The African Union voiced its reservations regarding family, sexuality education for children and the paras on official development assistance (ODA) which they found were not strong enough, sexual orientation and gender identity and sexual and reproductive health and rights.

It is interesting to note that South Africa and Egypt broke away from the group. South Africa supported the whole Agreement in particular sexuality education.

The African Union threw this year again a sovereignty clause allowing them to sign the outcome document but ignore the bits they do not like, usually points that could potentially restrict cultural and religious practices.

Another issue on which the African Union put emphasis is the precedence of religious and ethical values, cultural backgrounds and philosophical convictions as well as national and regional variations over the universality of human rights in particular women’s human rights.
Doing so according to them should contribute to the full enjoyment by women of their human rights in order to achieve equality, development and peace. The final text adopted was much more balanced. The wording put an emphasis on the duty of states regardless of their political, economic and cultural systems to promote and protect all human rights and fundamental freedoms while bearing in mind the significance of national and regional particularities and various historical, cultural and religious backgrounds.

Many states had reservations about sexual and reproductive health and rights and sexuality education like Russia, Norway, Brazil and others regretted that sexual rights were not adopted this year and expressed the view that next year we should work to have them accepted.

China supported the stand-alone goal and national sovereignty while the US regretted that women’s crucial role in climate solutions was not highlighted.

The paras that were strong have to do with violence against women and girls. There was agreement to eliminate all harmful practices including child, early and forced marriage and female genital mutilation. They also called for the elimination and prevention of violence and for the prosecution of perpetrators.

There was also strong language concerning paras that had to do with upholding women’s sexual and reproductive health and rights.

There were explicit references made to a woman’s right to access “quality comprehensive sexual and reproductive health care including emergency contraception, information and education, safe abortion where allowed by law and prevention and treatment of sexually transmitted infections and HIV.”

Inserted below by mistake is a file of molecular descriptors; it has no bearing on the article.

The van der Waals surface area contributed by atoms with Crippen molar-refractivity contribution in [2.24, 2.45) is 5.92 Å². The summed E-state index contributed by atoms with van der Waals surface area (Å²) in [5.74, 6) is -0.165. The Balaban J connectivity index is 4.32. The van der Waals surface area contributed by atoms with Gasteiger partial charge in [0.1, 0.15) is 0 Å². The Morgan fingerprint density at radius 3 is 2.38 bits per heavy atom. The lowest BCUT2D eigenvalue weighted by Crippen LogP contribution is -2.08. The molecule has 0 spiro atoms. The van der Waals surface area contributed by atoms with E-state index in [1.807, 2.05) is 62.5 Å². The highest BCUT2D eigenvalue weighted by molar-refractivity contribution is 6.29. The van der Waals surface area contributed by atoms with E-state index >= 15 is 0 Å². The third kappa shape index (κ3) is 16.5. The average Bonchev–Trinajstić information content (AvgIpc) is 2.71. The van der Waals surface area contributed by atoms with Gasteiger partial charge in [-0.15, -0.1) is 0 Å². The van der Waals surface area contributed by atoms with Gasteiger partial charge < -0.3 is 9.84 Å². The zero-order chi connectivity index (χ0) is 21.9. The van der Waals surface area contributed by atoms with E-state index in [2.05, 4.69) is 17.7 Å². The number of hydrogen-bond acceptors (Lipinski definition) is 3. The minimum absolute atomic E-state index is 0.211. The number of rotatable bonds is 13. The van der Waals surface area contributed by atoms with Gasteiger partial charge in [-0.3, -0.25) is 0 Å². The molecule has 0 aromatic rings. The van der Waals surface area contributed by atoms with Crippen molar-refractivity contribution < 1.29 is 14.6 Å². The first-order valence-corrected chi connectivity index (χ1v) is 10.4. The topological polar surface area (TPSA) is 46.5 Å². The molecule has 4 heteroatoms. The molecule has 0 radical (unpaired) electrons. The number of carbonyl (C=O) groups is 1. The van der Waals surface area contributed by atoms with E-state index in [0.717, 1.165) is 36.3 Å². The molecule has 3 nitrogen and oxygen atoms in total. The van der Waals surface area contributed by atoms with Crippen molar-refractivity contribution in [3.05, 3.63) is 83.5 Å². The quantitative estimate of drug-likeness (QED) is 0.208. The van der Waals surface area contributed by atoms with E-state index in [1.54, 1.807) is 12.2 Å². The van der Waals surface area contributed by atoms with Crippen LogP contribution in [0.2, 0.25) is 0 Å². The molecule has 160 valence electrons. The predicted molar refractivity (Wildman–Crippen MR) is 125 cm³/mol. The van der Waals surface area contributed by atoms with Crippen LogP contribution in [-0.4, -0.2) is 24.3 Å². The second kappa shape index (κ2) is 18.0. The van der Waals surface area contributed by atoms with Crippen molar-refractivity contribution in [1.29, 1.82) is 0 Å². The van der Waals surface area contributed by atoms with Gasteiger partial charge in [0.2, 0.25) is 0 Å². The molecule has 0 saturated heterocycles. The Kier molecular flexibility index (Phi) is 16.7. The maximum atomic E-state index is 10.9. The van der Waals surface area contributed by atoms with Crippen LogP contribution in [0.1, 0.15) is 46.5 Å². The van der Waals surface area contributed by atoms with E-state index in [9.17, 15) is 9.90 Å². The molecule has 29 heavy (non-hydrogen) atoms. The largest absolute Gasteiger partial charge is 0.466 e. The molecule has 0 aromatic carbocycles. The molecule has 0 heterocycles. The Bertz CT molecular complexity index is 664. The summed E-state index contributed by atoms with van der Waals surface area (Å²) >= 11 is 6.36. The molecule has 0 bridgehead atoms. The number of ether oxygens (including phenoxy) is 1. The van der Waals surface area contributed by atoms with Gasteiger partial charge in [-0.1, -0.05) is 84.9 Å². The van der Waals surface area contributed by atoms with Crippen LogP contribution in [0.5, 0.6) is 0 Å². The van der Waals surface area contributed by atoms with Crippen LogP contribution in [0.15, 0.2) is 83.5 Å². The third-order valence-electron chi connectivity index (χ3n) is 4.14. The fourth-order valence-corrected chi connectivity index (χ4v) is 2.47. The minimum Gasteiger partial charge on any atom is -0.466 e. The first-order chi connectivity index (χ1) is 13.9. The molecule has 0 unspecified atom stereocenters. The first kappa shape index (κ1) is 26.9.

Furthermore the Conclusions called for the recognition of the human rights of women to decide freely and responsibly on matters related to their sexuality free from coercion, discrimination and violence.

The governments recognized that progress towards achieving the Millennium Development goals has been held back due to persistent unequal power relations between women and men and called on governments to address discriminatory social practices, laws and beliefs that undermine gender equality and to strengthen accountability mechanisms for women’s human rights.

Feminist groups as well as women’s and community based organizations have been recognized in placing the interests and visions of women at national, regional and international agendas.

The Agreed Conclusions publicly acknowledged the important and legitimate role of women’s Human Rights Defenders in the promotion and protection of human rights and asked for appropriate and practical steps to protect them.

Finally I think we should start working on an issue of particular importance. That is how feminist and women’s organizations could participate in the design ,implementation ,monitoring and accountability mechanisms for development processes and the stand- alone goal on gender equality, women’s empowerment and women’s human rights and its integration into all other goals of the post 2015 Development Agenda.